...or to give it its proper title 'The College of St Mary' - (this "official" name - is the same as that of Oriel College. Hence "the new college of St Mary" which is shortened to New College. It was founded in in 1379 by William of Wykeham, Bishop of Winchester.)
And here we see a second year student making her way to her new room with rather a lot of luggage.
The stunning herbaceous border (said to be the largest in th UK according to Wikipedia) in front of part of the Oxford City Wall. One-twelfth of the whole wall was incorporated into New College, and it has survived virtually intact. The picture shows the inside of the North wall and one of the five bastions within the New College Grounds. When William of Wykeham founded the College, he formally agreed to maintain the City Wall when he acquired the land on which to build the College. Every three years the Lord Mayor and Corporation of the City of Oxford take a walk along the Wall to make sure that the obligation is being fulfilled
The Chapel, home to the famous New College Choir.
Entrance to rather a lot of stairs which lead to second year accomodation.
The view from the doorway above across the front quadrangle to the Muniment Tower where the College records are kept. On the side of the tower is a sundial which was made in the summer of 1999 by the noted stonecarver and diallist Harriet James. It measures 15 by 17 feet, and is carved directly into the stone of the tower. (MM for 2000 and WW for William of Wyckham)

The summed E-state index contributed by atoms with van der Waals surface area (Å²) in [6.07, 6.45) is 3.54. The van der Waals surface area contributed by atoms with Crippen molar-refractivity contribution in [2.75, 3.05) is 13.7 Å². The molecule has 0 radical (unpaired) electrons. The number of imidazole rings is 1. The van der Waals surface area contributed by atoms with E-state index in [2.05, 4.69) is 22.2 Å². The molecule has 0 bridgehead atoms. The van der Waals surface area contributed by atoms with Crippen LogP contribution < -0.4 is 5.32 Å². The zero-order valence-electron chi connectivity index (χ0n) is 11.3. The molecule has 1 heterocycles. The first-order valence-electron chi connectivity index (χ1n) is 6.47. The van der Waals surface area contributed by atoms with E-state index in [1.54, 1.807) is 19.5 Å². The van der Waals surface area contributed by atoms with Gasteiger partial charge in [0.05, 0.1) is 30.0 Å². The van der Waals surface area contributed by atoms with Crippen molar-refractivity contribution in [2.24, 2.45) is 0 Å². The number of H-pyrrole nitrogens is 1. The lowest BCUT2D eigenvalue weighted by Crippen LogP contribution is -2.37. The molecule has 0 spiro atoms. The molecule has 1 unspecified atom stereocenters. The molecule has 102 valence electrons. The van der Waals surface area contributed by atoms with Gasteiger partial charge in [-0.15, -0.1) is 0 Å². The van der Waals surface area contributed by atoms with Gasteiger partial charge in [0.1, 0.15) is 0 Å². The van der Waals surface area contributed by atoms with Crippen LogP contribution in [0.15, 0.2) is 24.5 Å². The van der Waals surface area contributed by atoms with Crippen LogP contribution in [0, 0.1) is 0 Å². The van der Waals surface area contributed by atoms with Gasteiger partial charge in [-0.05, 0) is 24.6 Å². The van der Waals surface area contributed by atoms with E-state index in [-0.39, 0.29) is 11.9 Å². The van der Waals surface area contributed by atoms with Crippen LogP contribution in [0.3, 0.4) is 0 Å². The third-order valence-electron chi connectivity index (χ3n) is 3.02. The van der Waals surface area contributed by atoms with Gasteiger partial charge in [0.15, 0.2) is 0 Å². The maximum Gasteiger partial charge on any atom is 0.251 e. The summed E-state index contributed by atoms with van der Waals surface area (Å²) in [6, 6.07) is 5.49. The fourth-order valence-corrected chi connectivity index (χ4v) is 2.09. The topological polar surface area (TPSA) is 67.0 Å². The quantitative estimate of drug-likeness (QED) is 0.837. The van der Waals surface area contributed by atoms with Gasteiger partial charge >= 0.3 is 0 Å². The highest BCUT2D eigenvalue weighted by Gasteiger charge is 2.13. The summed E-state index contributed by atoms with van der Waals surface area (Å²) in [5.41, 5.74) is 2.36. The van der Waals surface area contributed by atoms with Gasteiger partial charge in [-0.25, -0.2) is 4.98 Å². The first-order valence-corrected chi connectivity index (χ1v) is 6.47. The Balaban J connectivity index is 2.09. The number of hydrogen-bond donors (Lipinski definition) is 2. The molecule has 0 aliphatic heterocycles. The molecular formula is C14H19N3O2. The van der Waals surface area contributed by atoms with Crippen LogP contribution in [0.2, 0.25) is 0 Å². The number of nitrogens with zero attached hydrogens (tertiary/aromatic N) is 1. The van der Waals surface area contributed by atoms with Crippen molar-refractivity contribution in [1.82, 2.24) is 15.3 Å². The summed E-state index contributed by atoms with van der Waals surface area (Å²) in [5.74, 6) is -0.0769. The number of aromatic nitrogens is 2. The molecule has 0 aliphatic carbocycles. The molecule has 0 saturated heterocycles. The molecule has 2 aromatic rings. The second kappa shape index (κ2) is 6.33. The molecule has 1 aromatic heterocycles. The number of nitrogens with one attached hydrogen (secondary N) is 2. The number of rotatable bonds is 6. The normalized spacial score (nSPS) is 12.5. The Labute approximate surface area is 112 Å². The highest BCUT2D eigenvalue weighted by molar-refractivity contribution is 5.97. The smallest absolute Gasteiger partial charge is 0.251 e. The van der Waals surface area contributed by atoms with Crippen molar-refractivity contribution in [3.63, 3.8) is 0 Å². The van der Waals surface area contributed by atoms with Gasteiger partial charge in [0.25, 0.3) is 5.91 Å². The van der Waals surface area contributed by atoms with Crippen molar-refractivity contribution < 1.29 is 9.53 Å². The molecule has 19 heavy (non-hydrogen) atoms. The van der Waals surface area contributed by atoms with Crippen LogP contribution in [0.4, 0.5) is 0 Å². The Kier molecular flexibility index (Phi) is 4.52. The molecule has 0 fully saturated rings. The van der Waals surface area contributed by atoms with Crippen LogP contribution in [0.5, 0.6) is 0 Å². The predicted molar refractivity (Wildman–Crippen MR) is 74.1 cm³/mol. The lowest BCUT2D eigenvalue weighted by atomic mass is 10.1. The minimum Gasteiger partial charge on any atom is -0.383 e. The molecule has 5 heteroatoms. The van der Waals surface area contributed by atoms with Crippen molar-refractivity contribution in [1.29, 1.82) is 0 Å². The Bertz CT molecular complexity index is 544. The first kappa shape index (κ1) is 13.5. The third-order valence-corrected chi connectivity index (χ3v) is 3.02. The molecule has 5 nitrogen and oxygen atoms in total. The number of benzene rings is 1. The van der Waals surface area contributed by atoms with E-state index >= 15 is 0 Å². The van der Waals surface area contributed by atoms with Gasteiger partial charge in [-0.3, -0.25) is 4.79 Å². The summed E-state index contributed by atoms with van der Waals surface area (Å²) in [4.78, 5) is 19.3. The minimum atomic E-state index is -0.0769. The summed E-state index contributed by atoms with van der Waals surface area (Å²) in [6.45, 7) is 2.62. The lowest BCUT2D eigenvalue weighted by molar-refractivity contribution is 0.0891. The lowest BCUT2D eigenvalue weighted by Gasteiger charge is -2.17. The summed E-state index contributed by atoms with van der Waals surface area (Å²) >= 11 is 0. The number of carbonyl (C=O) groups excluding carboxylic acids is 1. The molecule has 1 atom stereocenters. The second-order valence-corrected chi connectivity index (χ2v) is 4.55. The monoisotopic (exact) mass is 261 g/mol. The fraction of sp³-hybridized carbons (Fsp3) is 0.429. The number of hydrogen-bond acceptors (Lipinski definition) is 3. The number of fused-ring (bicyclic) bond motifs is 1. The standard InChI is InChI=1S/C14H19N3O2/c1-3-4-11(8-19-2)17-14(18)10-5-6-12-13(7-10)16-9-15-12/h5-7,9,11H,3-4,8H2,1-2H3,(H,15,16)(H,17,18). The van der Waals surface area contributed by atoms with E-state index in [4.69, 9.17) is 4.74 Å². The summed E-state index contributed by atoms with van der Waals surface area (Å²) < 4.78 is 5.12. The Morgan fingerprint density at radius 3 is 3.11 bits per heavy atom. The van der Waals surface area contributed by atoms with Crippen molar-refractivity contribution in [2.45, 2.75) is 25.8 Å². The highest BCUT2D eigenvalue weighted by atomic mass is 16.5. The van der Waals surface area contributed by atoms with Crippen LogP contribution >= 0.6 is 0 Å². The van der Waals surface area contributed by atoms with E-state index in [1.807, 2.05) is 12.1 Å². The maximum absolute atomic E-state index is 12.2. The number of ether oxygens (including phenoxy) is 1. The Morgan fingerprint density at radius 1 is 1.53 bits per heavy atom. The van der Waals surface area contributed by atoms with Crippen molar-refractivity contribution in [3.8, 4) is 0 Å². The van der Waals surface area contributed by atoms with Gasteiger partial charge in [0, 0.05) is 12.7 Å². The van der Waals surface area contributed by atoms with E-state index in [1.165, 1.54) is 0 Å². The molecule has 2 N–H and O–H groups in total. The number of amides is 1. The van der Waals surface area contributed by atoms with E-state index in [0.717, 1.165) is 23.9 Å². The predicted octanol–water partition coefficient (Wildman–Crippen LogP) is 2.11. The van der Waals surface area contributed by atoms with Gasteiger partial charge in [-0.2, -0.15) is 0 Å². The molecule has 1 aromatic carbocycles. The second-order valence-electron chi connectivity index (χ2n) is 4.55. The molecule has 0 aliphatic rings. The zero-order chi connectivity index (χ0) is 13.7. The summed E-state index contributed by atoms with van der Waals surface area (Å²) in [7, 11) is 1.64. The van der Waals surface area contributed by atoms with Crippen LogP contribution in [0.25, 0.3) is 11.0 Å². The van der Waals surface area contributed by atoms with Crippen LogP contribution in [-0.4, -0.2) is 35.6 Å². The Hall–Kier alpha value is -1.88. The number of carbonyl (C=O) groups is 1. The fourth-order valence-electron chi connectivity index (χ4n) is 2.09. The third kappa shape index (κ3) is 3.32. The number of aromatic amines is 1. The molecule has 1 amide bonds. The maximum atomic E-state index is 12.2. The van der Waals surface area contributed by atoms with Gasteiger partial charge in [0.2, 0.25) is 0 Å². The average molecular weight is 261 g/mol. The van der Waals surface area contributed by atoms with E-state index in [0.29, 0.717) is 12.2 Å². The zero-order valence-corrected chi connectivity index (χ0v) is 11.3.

This view shows the approach to the College down New College Lane with the outer wall of the Cloisters on the left and the Wardens Lodgings on the left. Above the Front gate is a statue of the Virgin Mary recalling the college's proper name. The gate leads into the front quadrangle. The small open window high and to the right belongs to the second year student who arrived today.
At the beginning of New College Lane is the famous 'Bridge of Sighs' (so called as it supposedly is similar to the Bridge of Sighs in Venice). The bridge links together the Old and New Quadrangles of Hertford College.
The Sheldonian Theatre viewed from under the bridge - the theatre was erected in 1664-8 to a design by Sir Christopher Wren.
Did you know (I didn't) that William Spooner was warden of New College from 1903 to 1924. In all he spent 62 years of his life here, and became one of Oxford's best loved characters. He was an albino, with poor eyesight, famously remembered for "spoonerisms" - accidently transposing the inital letters of words. (http://home.clara.net/reedhome/oxford/2_ne.html)